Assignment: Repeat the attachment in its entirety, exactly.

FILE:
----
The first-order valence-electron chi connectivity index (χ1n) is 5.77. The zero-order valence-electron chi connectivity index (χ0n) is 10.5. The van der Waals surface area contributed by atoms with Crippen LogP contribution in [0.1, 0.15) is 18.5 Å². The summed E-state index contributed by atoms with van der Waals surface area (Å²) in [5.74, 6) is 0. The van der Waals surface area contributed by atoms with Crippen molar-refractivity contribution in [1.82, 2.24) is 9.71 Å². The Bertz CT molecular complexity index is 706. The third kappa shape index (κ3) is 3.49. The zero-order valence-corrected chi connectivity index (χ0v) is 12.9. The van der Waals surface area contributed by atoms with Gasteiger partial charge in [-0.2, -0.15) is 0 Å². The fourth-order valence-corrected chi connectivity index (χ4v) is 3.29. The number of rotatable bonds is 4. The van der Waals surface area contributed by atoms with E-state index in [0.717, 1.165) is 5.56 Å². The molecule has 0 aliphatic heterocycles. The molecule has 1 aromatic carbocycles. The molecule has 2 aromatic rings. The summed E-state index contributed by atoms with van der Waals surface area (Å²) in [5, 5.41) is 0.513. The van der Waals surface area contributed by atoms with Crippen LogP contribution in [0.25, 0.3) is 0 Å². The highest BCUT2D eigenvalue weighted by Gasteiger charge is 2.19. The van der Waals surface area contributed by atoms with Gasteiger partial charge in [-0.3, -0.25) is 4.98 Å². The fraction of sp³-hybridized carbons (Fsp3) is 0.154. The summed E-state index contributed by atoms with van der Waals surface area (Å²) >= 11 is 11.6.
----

The first-order valence-electron chi connectivity index (χ1n) is 5.77. The zero-order valence-electron chi connectivity index (χ0n) is 10.5. The van der Waals surface area contributed by atoms with Crippen LogP contribution in [0.1, 0.15) is 18.5 Å². The summed E-state index contributed by atoms with van der Waals surface area (Å²) in [5.74, 6) is 0. The van der Waals surface area contributed by atoms with Crippen molar-refractivity contribution in [1.82, 2.24) is 9.71 Å². The Bertz CT molecular complexity index is 706. The third kappa shape index (κ3) is 3.49. The zero-order valence-corrected chi connectivity index (χ0v) is 12.9. The van der Waals surface area contributed by atoms with Gasteiger partial charge in [-0.2, -0.15) is 0 Å². The fourth-order valence-corrected chi connectivity index (χ4v) is 3.29. The number of rotatable bonds is 4. The van der Waals surface area contributed by atoms with E-state index in [0.717, 1.165) is 5.56 Å². The molecule has 0 aliphatic heterocycles. The molecule has 1 aromatic carbocycles. The molecule has 2 aromatic rings. The summed E-state index contributed by atoms with van der Waals surface area (Å²) in [5, 5.41) is 0.513. The van der Waals surface area contributed by atoms with Crippen LogP contribution in [0.25, 0.3) is 0 Å². The highest BCUT2D eigenvalue weighted by Gasteiger charge is 2.19. The van der Waals surface area contributed by atoms with Gasteiger partial charge in [-0.3, -0.25) is 4.98 Å². The fraction of sp³-hybridized carbons (Fsp3) is 0.154. The summed E-state index contributed by atoms with van der Waals surface area (Å²) >= 11 is 11.6.